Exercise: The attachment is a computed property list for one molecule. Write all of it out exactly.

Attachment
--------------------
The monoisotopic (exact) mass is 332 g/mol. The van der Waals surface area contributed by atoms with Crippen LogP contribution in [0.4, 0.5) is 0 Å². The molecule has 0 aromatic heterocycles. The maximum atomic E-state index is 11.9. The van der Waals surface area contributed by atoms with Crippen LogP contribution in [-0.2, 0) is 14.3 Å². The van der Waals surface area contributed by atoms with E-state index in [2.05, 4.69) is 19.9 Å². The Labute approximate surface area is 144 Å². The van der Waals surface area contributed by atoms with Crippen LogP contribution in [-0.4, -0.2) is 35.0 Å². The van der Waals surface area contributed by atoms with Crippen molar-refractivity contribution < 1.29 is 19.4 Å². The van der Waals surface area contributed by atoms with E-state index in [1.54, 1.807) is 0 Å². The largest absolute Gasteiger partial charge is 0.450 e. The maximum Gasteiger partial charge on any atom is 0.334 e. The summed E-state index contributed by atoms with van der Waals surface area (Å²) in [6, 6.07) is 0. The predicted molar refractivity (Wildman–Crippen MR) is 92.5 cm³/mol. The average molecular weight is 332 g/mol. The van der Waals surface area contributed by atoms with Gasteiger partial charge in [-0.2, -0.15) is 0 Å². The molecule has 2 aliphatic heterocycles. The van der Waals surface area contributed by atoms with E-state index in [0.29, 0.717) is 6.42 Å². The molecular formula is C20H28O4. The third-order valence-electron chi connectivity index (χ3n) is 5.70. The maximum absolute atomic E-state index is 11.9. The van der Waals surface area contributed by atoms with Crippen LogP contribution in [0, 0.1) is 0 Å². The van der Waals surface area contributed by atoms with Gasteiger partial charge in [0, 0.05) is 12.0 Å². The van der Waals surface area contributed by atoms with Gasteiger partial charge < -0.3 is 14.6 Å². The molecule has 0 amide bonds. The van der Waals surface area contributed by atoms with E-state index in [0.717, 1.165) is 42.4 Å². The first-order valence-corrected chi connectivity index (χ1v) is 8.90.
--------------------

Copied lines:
The monoisotopic (exact) mass is 332 g/mol. The van der Waals surface area contributed by atoms with Crippen LogP contribution in [0.4, 0.5) is 0 Å². The molecule has 0 aromatic heterocycles. The maximum atomic E-state index is 11.9. The van der Waals surface area contributed by atoms with Crippen LogP contribution in [-0.2, 0) is 14.3 Å². The van der Waals surface area contributed by atoms with E-state index in [2.05, 4.69) is 19.9 Å². The Labute approximate surface area is 144 Å². The van der Waals surface area contributed by atoms with Crippen LogP contribution in [-0.4, -0.2) is 35.0 Å². The van der Waals surface area contributed by atoms with Crippen molar-refractivity contribution < 1.29 is 19.4 Å². The van der Waals surface area contributed by atoms with E-state index in [1.54, 1.807) is 0 Å². The largest absolute Gasteiger partial charge is 0.450 e. The maximum Gasteiger partial charge on any atom is 0.334 e. The summed E-state index contributed by atoms with van der Waals surface area (Å²) in [6, 6.07) is 0. The predicted molar refractivity (Wildman–Crippen MR) is 92.5 cm³/mol. The average molecular weight is 332 g/mol. The van der Waals surface area contributed by atoms with Gasteiger partial charge in [-0.2, -0.15) is 0 Å². The molecule has 2 aliphatic heterocycles. The van der Waals surface area contributed by atoms with E-state index in [0.29, 0.717) is 6.42 Å². The molecular formula is C20H28O4. The third-order valence-electron chi connectivity index (χ3n) is 5.70. The maximum absolute atomic E-state index is 11.9. The van der Waals surface area contributed by atoms with Crippen LogP contribution in [0, 0.1) is 0 Å². The van der Waals surface area contributed by atoms with Gasteiger partial charge in [0, 0.05) is 12.0 Å². The van der Waals surface area contributed by atoms with Gasteiger partial charge < -0.3 is 14.6 Å². The molecule has 0 amide bonds. The van der Waals surface area contributed by atoms with E-state index in [0.717, 1.165) is 42.4 Å². The first-order valence-corrected chi connectivity index (χ1v) is 8.90.